A new idea struck, and he looked down at his bloodied body.
It struck her that he was baiting her, perhaps for that reason.
I struck out on that.
Suddenly a thought struck Dean.
She listened, struck by the sorrow in his voice.
He paused, obviously struck by another thought.
The disease struck people in childhood or in the prime of life.
Suddenly a thought struck her.
Curiously enough, the absence of eyes struck me more than all the other defects put together.
And then another thought struck her.
One cannon ball after another whistled by and struck the earthwork, a soldier, or a gun.
Once again she was struck by the unusual blue of his eyes.
Gabriel's words struck hard.
She didn't know what Xander was, but he'd said one thing that struck her hard.
I heard a recording of the Delaware tip and it struck me as really strange.
She struck fire with the third match and tossed it into the stove.
Struck by an idea, Deidre sat up.
Their gazes met and it struck her how extraordinarily handsome he was.
He held her gaze, struck by the aura of power around her.
He was the kind of man who struck once - and it'd kill his target.
Both Mr. Gilman and Mr. Keith, the teachers who prepared her for college, were struck by her power of constructive reasoning; and she was excellent in pure mathematics, though she seems never to have enjoyed it much.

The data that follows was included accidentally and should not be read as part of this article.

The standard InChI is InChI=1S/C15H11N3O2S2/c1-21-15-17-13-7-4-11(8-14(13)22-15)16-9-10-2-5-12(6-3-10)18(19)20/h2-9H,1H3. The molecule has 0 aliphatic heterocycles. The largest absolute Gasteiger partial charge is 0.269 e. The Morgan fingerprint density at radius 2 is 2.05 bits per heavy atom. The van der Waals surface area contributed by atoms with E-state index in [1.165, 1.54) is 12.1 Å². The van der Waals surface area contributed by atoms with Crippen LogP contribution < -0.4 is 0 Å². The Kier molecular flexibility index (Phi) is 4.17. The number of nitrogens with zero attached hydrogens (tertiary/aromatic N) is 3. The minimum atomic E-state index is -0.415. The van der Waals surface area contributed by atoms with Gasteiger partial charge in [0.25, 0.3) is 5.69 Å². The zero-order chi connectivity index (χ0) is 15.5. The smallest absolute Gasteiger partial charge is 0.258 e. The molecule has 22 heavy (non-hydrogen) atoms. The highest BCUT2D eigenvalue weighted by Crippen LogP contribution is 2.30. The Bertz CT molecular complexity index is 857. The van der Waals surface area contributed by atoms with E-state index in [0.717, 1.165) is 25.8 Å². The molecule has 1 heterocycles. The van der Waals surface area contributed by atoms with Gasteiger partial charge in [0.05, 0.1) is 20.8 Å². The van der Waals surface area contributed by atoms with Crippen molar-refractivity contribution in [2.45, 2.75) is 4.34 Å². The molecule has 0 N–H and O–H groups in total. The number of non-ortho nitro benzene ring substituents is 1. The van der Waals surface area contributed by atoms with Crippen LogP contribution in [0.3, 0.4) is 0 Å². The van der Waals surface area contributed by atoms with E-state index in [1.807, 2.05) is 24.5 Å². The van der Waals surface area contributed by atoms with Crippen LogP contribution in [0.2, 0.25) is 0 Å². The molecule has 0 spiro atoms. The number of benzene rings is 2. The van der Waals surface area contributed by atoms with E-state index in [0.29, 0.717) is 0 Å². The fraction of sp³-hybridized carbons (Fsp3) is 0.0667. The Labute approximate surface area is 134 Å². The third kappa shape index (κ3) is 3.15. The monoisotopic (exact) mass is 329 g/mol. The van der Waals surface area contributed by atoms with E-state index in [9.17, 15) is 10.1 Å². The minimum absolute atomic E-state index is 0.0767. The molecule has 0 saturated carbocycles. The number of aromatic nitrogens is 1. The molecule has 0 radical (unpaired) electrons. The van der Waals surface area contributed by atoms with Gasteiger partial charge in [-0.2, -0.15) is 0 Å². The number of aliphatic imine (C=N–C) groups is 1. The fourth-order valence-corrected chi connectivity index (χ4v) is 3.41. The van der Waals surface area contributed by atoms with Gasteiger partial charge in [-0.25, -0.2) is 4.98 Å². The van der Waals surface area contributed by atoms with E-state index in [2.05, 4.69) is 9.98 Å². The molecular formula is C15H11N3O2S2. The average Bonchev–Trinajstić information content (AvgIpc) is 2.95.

He was accompanied by Dustin and two other men, one she knew as Sasha, a man who'd struck her with his devotedness to his family, and Levi, a man who'd been present in many of his pre-Schism memories.
For some reason it struck her funny and she giggled.
Tears stung her eyes as she brought her hand around and struck his other cheek with a ringing blow.
Her cheek was red as if she'd been struck, and there were tears on her face already.
Struck by something else, she removed her sunglasses and eyed Jake, saying, You know, you haven't spoken to me more than to say hello in two years.
Her betrayal struck him even harder.
He lifted the chain, kiri's chain, and looked at the identical marks, struck by the idea that he somehow belonged to the same world they did.
He was relaxed, and it struck her how different he was with her in bed compared to outside their room.
Struck by the thought, she checked the dresser for clothing.
A cannon ball struck the very end of the earth work by which he was standing, crumbling down the earth; a black ball flashed before his eyes and at the same instant plumped into something.
"Ah!" exclaimed Rostopchin, as if struck by an unexpected recollection.
I struck out, at least under his name.
When Betsy mentioned telling the After people, a thought struck me that the death of Owen Bryce, once known to our friends at After would probably tie me directly to the tipster as well.